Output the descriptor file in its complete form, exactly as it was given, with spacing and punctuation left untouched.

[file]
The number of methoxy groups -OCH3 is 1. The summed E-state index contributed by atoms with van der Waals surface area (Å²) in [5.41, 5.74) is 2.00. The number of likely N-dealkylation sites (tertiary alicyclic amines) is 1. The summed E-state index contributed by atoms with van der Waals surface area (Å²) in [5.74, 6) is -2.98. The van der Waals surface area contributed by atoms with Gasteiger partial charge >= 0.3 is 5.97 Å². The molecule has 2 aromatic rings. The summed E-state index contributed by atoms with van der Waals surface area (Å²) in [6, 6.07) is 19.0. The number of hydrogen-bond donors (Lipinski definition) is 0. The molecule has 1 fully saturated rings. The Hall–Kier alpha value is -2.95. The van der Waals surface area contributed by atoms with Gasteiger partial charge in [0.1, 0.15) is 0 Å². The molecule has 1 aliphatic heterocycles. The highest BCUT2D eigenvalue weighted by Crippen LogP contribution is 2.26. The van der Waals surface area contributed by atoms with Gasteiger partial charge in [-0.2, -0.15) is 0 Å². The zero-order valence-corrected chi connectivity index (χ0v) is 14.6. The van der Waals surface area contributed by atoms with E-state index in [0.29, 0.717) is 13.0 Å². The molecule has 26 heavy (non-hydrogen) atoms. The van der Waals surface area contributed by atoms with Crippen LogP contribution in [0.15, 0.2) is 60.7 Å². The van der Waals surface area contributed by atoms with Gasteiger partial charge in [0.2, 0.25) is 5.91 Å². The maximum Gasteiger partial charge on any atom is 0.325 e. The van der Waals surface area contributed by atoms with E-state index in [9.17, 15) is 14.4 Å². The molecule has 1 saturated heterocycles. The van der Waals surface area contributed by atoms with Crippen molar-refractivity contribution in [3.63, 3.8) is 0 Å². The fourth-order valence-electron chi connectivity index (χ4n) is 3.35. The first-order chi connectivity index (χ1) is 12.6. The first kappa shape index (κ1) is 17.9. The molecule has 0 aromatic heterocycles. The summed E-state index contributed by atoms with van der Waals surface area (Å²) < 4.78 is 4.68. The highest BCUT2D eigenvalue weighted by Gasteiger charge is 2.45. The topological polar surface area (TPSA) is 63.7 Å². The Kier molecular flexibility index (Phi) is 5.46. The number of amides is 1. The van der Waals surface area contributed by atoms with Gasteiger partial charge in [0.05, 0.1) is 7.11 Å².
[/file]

The number of methoxy groups -OCH3 is 1. The summed E-state index contributed by atoms with van der Waals surface area (Å²) in [5.41, 5.74) is 2.00. The number of likely N-dealkylation sites (tertiary alicyclic amines) is 1. The summed E-state index contributed by atoms with van der Waals surface area (Å²) in [5.74, 6) is -2.98. The van der Waals surface area contributed by atoms with Gasteiger partial charge >= 0.3 is 5.97 Å². The molecule has 2 aromatic rings. The summed E-state index contributed by atoms with van der Waals surface area (Å²) in [6, 6.07) is 19.0. The number of hydrogen-bond donors (Lipinski definition) is 0. The molecule has 1 fully saturated rings. The Hall–Kier alpha value is -2.95. The van der Waals surface area contributed by atoms with Gasteiger partial charge in [0.1, 0.15) is 0 Å². The molecule has 1 aliphatic heterocycles. The highest BCUT2D eigenvalue weighted by Crippen LogP contribution is 2.26. The van der Waals surface area contributed by atoms with Gasteiger partial charge in [-0.2, -0.15) is 0 Å². The zero-order valence-corrected chi connectivity index (χ0v) is 14.6. The van der Waals surface area contributed by atoms with E-state index in [0.29, 0.717) is 13.0 Å². The molecule has 26 heavy (non-hydrogen) atoms. The van der Waals surface area contributed by atoms with Crippen LogP contribution in [0.15, 0.2) is 60.7 Å². The van der Waals surface area contributed by atoms with Gasteiger partial charge in [0.2, 0.25) is 5.91 Å². The maximum Gasteiger partial charge on any atom is 0.325 e. The van der Waals surface area contributed by atoms with E-state index in [9.17, 15) is 14.4 Å². The molecule has 1 saturated heterocycles. The van der Waals surface area contributed by atoms with Crippen molar-refractivity contribution in [3.63, 3.8) is 0 Å². The fourth-order valence-electron chi connectivity index (χ4n) is 3.35. The first-order chi connectivity index (χ1) is 12.6. The first kappa shape index (κ1) is 17.9. The molecule has 0 aromatic heterocycles. The summed E-state index contributed by atoms with van der Waals surface area (Å²) < 4.78 is 4.68. The highest BCUT2D eigenvalue weighted by Gasteiger charge is 2.45. The topological polar surface area (TPSA) is 63.7 Å². The Kier molecular flexibility index (Phi) is 5.46. The number of amides is 1. The van der Waals surface area contributed by atoms with Gasteiger partial charge in [0.05, 0.1) is 7.11 Å².